Pretty Little Liars

The grade 6-highschool life portrayed in Pretty Little Liars is drastically different from my own experience. If you want more money, scandals, sex (mentioned a lot but not actually described) and crime then you would actually see in a year crammed into a few days this is the book for you. I like the mystery part, but I’ve never cared much for brand names and gossip.

The Plot:

Four rich, beautiful girls who share secrets from when they were BFFs in gr. 6 have trouble getting past the disappearance of their friend Alison. They seem to be known as “that missing girl’s friends” despite the fact that each of them has worked hard to carve out new identities separate from the old group. Whenever the girls get into trouble, which is constantly they receive mysterious text messages, e-mails or notes from A (Alison?) warning and threatening them.

My bias:

I watched the show first, and enjoyed it because while it has the over-dramatic, constant crisis soap opera quality it’s fast-paced (unlike soaps) and kinda quirky (I love almost anything strange).  Since I’ve been watching the show I knew almost everything that would happen in the book, and that diminished the excitement. I still read it in three days, and I would recommend it if you want a quick enjoyable read.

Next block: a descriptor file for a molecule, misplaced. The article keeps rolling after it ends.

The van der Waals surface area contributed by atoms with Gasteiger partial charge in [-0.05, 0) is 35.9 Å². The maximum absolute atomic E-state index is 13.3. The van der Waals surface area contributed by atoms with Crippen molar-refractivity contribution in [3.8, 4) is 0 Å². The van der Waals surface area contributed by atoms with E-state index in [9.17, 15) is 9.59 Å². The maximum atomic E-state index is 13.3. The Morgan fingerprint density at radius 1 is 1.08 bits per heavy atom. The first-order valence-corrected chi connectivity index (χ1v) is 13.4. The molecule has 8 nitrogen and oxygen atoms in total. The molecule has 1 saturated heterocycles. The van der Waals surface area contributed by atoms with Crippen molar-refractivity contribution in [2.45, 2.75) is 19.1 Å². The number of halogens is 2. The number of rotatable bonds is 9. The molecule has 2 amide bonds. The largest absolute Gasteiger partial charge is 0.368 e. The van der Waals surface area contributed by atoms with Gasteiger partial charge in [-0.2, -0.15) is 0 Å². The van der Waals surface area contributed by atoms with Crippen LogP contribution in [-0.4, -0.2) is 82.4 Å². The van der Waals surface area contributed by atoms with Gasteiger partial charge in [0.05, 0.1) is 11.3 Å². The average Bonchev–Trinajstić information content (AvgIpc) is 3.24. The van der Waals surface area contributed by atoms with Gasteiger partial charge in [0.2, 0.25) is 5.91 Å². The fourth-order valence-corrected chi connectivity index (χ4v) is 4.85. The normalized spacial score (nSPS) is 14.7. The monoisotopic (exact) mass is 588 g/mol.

The deal:

What Shepard does well is deal with identity struggles. Keeping up appearances, grades, athletics and lies is hard work, and the problems of eating disorders, stress, and confusion about sexuality are seamlessly incorporated into the drama. I just hope that the fact that Hanna looks so awesome doesn’t make teens reading the book think bulimia is a good idea, I’m not sure Shepard focussed enough on the negative consequences instead of going on about how she was a beautiful size 2.


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